Any of various knowledge sources may be used as input in the histogram technique described above, to compute the probability P. These knowledge sources may include, for example, any one or more of the following: silence duration, silence duration normalized for peaking rate, f(n) as defined above, F0-C as defined above, final syllable duration, final syllable duration normalized for phonemic content, final syllable duration normalized for stress, or final syllable duration normalized for a combination of the foregoing parameters.
Various non-histogram based approaches can also be used to perform prosody based endpoint detection.
Next, at 404 the intonation pattern is referenced against an intonation model to determine a preliminary probability P1 that the end-f the utterance condition has been reached, given that intonation pattern. The intonation model may be one of prosody models 3-1 through 3-N in FIG. 1 and may be in the form of a histogram based on training data, such as described above. Other examples of the format of the intonation model are described below. In essence, this is a determination of whether the intonation pattern is suggestive of an end-of-utterance condition. As noted above, a generally decreasing intonation may suggest an end-of-utterance condition. Again, it maybe sufficient to examine the last approximately 0.6 to 1.2 seconds or one to three syllables of speech for this purpose.
As noted above, other intonation-based parameters (e.g., the relationship between the fundamental frequency and the speaker's fundamental frequency range) may be represented in the intonation model. Alternatively, such other parameters may be treated as separate knowledge sources and referenced against separate intonation models to obtain separate probability values.
Referring still to
At 409, the overall probability P of end-of-utterance is computed as a function of P1, P2 and P3, which may be, for example, a geometrically weighted average of P1, P2 and P3. In this computation, each probability value P1, P2, and P3 is raised to a power, so that the sum of these three probabilities equals one. At 410, the overall probability P is compared against a threshold probability level Pth. If P exceeds the threshold probability Pth at 410, then an end-of-utterance is determined to have occurred at 411, and the process then repeats from 401. Otherwise, an end-of-utterance is not yet identified, and the process repeats from 401. The threshold probability Pth, as well as the specific or other function used to compute the overall probability P can depend upon various factors, such as the particular application of the system, the desired performance, etc.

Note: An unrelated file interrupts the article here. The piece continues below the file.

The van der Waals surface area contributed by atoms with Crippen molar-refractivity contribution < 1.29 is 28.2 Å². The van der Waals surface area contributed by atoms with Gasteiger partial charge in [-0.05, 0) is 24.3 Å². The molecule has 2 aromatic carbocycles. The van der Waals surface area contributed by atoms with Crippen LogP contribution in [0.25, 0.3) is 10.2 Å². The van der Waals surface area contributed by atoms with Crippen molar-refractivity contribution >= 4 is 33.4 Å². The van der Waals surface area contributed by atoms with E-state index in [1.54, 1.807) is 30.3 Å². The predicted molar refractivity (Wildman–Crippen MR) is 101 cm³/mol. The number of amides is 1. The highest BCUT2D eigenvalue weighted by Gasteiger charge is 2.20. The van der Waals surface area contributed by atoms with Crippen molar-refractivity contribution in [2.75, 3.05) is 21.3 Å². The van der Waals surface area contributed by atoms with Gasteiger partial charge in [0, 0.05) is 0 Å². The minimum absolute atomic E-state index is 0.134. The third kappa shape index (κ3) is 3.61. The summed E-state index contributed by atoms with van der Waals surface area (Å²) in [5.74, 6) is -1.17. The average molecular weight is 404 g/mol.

Many variations upon this process are possible, as will be recognized by those skilled in the art. For example, the order of the operations mentioned above may be changed for different embodiments.
Referring again to operation 404 in
As an example of a non-parametric approach, the intonation model may be a prototype function of declining fundamental frequency over time (i.e., representing known end-of-utterance conditions). Thus, the operation 404 may be accomplished by computing the correlation between the observed intonation pattern and the prototype function. In this approach, it may be useful to express the prototype function and the observed intonation values as percentage increases or decreases in fundamental frequency, rather than as absolute values.
As yet another example, the intonation model may be a simple look-up table of intonation patterns (i.e., functions or values) vs. probability values P1. Interpolation may be used to map input values that do not exactly match a value in the table.
Referring to operation 406 in
Referring to operation 408 in
Referring first to
Referring now to
Thus, a method and apparatus for detecting endpoints of speech using prosody have been described. Although the present invention has been described with reference to specific exemplary embodiments, it will be evident that various modifications and changes may be made to these embodiments without departing from the broader spirit and scope of the invention as set forth in the claims. Accordingly, the specification and drawings are to be regarded in an illustrative sense rather than a restrictive sense.
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|U.S. Classification||704/253, 704/E11.005, 704/248|